Catherine D'Ignazio

Artist/Designer/Coder/Writer/She/Her #datafeminism #dataliteracy #civicmedia #reproductivejustice #español @EngageLab @civicMIT @medialab | Jan '20: @MITdusp!

Lauren Klein

Digital humanities, data science, cycling, eating, associate professor of English and Quantitative Theory & Methods at Emory. She/her.

Catherine D'Ignazio and Lauren F. Klein make up the team behind Data Feminism, a new book which seeks to explore data from a feminist perspective, based upon the fact that all knowledge is incomplete, and that the best knowledge is gained by bringing together multiple partial perspectives.

Catherine D'Ignazio is a scholar, artist/designer and hacker mama who focuses on feminist technology, data literacy, and civic engagement. She has run women's health hackathons, designed global news recommendation systems, created talking and tweeting water quality sculptures, and led walking data visualizations to envision the future of sea-level rise. Her forthcoming book from MIT Press, Data Feminism, co-authored with Lauren Klein, charts a course for more ethical and empowering data science practices. Her research at the intersection of technology, design & social change has been published in the Journal of Peer Production, the Journal of Community Informatics, and the proceedings of Human Factors in Computing Systems (ACM SIGCHI). D'Ignazio is an assistant professor of Urban Science and Planning in the Department of Urban Studies and Planning at MIT, a Senior Fellow at the Emerson Engagement Lab and a research affiliate at the MIT Center for Civic Media & MIT Media Lab.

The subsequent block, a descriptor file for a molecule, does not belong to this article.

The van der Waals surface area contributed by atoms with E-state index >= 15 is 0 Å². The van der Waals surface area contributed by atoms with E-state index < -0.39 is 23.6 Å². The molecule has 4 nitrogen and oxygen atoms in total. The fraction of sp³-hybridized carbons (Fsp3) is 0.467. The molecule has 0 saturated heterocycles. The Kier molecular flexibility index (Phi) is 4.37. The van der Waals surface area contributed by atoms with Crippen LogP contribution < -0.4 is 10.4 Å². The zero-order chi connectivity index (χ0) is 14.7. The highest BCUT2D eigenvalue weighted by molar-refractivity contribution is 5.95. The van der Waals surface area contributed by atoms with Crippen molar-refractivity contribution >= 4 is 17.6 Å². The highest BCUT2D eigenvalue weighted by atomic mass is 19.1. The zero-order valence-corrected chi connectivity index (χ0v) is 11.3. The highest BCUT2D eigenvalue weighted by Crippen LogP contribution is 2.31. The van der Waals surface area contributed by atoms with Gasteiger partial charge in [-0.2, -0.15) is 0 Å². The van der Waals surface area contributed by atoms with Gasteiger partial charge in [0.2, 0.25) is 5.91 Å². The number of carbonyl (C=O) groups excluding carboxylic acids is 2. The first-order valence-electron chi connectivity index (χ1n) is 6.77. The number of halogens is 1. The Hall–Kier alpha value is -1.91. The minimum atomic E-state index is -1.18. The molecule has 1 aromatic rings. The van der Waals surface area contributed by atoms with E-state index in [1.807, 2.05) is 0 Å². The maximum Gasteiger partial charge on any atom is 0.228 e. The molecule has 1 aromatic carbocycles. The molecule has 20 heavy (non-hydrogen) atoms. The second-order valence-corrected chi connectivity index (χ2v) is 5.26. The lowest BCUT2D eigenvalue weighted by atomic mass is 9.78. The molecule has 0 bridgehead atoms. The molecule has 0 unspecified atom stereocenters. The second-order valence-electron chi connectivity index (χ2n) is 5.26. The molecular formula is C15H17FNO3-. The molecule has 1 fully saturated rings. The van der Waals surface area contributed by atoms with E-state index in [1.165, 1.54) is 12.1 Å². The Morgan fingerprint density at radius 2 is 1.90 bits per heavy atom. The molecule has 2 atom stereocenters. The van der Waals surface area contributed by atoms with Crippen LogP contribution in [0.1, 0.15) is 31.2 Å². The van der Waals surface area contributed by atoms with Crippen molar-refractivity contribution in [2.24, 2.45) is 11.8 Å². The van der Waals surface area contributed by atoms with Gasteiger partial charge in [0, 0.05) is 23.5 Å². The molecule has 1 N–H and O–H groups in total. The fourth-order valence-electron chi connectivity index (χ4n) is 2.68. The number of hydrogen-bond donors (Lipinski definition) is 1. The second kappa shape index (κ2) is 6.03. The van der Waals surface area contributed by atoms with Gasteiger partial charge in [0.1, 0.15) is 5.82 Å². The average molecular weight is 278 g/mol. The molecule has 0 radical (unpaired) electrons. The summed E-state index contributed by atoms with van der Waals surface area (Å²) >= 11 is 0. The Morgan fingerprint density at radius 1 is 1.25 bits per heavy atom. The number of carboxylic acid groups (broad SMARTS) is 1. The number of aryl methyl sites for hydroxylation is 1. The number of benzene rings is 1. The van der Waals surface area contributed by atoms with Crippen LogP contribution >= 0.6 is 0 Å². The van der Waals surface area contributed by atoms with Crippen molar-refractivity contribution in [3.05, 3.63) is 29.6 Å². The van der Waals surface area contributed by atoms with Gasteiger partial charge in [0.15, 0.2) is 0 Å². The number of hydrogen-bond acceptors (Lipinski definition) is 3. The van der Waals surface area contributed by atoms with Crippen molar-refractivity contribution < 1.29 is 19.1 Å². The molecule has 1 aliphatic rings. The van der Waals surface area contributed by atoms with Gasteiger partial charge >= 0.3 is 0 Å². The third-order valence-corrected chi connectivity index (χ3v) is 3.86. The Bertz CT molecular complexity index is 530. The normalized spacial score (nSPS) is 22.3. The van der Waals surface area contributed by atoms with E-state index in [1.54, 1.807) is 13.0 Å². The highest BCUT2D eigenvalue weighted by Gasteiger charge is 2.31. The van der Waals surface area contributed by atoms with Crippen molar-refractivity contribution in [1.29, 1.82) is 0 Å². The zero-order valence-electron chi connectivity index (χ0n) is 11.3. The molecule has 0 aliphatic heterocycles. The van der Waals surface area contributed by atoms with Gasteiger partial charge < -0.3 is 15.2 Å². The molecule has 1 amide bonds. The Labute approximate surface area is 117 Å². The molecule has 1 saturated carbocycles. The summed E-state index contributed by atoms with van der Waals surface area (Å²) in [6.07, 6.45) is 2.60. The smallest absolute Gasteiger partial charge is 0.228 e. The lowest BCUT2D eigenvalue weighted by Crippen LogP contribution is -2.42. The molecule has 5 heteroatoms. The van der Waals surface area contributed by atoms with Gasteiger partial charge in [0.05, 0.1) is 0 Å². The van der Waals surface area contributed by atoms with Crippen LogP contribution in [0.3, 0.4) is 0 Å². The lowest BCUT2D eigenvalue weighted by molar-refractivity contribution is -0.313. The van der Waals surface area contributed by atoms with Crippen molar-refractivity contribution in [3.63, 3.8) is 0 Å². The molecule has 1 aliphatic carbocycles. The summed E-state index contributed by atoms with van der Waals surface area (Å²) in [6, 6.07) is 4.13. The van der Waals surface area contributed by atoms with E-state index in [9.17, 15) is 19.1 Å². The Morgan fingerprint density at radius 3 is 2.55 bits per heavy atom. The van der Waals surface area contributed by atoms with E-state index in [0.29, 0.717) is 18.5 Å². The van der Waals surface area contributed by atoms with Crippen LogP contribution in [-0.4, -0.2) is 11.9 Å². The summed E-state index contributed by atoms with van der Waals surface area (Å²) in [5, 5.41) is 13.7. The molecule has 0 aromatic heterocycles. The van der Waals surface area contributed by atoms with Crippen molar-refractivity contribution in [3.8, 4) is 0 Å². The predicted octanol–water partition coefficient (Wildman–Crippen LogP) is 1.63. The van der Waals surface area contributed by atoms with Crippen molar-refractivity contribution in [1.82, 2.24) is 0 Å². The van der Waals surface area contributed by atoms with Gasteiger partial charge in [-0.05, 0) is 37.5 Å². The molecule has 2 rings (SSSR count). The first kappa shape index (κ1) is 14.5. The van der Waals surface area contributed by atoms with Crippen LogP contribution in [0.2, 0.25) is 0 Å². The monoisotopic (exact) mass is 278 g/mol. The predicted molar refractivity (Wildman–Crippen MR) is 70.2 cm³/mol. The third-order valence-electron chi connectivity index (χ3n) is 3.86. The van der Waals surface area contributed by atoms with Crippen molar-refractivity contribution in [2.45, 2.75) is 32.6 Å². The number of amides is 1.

Lauren F. Klein is a scholar and teacher whose work crosses the fields of digital humanities, data science, media history, and early American literature. She has designed platforms for exploring the contents of historical newspapers, recreated forgotten visualization schemes with fabric and addressable LEDs, and, with her students, cooked meals from early American recipes—and then visualized the results. In 2017, she was named one of the “rising stars in digital humanities” by Inside Higher Ed. She is the author of An Archive of Taste: Race and Eating in the Early United States (University of Minnesota Press, 2020) and, with Catherine D’Ignazio, Data Feminism (MIT Press, 2020). Other writing has appeared in American Literature, American Quarterly, and Feminist Media Studies, among other venues. With Matthew K. Gold, she edits Debates in the Digital Humanities, a hybrid print-digital publication stream that explores debates in the field as they emerge. Klein is an Associate Professor of English and Quantitative Theory & Methods at Emory University.